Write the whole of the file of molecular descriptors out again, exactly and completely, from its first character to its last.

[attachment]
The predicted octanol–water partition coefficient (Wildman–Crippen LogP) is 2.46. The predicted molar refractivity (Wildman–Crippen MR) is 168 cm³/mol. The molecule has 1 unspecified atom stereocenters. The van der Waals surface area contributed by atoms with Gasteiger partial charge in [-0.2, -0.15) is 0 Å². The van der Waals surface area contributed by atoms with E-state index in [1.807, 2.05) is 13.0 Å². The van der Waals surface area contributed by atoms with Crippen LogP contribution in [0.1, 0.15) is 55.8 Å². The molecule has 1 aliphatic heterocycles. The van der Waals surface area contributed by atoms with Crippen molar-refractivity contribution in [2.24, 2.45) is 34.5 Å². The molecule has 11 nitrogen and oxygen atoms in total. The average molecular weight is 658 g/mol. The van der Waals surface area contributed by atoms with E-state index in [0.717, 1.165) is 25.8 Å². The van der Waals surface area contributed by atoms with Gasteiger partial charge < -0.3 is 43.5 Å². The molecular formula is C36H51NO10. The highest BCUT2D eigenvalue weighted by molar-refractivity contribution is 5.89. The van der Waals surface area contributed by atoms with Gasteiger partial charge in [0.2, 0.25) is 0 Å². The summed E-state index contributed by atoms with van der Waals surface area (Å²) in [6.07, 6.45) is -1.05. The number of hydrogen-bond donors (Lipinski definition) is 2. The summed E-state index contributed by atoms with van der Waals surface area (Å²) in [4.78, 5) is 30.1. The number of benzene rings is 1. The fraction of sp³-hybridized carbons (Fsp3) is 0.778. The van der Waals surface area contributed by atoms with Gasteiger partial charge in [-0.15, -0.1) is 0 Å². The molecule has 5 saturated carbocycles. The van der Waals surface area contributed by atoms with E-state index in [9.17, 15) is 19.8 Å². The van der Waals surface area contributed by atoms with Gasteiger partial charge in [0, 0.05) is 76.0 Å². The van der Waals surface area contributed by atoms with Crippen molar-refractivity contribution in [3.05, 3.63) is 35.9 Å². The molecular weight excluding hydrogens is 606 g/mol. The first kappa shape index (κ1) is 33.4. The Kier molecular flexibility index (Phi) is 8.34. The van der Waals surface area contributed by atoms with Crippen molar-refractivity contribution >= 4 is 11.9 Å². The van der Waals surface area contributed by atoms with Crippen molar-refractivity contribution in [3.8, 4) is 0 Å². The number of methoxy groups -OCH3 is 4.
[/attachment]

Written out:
The predicted octanol–water partition coefficient (Wildman–Crippen LogP) is 2.46. The predicted molar refractivity (Wildman–Crippen MR) is 168 cm³/mol. The molecule has 1 unspecified atom stereocenters. The van der Waals surface area contributed by atoms with Gasteiger partial charge in [-0.2, -0.15) is 0 Å². The van der Waals surface area contributed by atoms with E-state index in [1.807, 2.05) is 13.0 Å². The van der Waals surface area contributed by atoms with Crippen LogP contribution in [0.1, 0.15) is 55.8 Å². The molecule has 1 aliphatic heterocycles. The van der Waals surface area contributed by atoms with Crippen molar-refractivity contribution in [2.24, 2.45) is 34.5 Å². The molecule has 11 nitrogen and oxygen atoms in total. The average molecular weight is 658 g/mol. The van der Waals surface area contributed by atoms with E-state index in [0.717, 1.165) is 25.8 Å². The van der Waals surface area contributed by atoms with Gasteiger partial charge < -0.3 is 43.5 Å². The molecular formula is C36H51NO10. The highest BCUT2D eigenvalue weighted by molar-refractivity contribution is 5.89. The van der Waals surface area contributed by atoms with Gasteiger partial charge in [0.2, 0.25) is 0 Å². The summed E-state index contributed by atoms with van der Waals surface area (Å²) in [6.07, 6.45) is -1.05. The number of hydrogen-bond donors (Lipinski definition) is 2. The summed E-state index contributed by atoms with van der Waals surface area (Å²) in [4.78, 5) is 30.1. The number of benzene rings is 1. The fraction of sp³-hybridized carbons (Fsp3) is 0.778. The van der Waals surface area contributed by atoms with Gasteiger partial charge in [-0.15, -0.1) is 0 Å². The molecule has 5 saturated carbocycles. The van der Waals surface area contributed by atoms with E-state index in [9.17, 15) is 19.8 Å². The van der Waals surface area contributed by atoms with Gasteiger partial charge in [0, 0.05) is 76.0 Å². The van der Waals surface area contributed by atoms with Crippen molar-refractivity contribution in [3.05, 3.63) is 35.9 Å². The molecular weight excluding hydrogens is 606 g/mol. The first kappa shape index (κ1) is 33.4. The Kier molecular flexibility index (Phi) is 8.34. The van der Waals surface area contributed by atoms with Crippen molar-refractivity contribution >= 4 is 11.9 Å². The van der Waals surface area contributed by atoms with Crippen molar-refractivity contribution in [3.8, 4) is 0 Å². The number of methoxy groups -OCH3 is 4.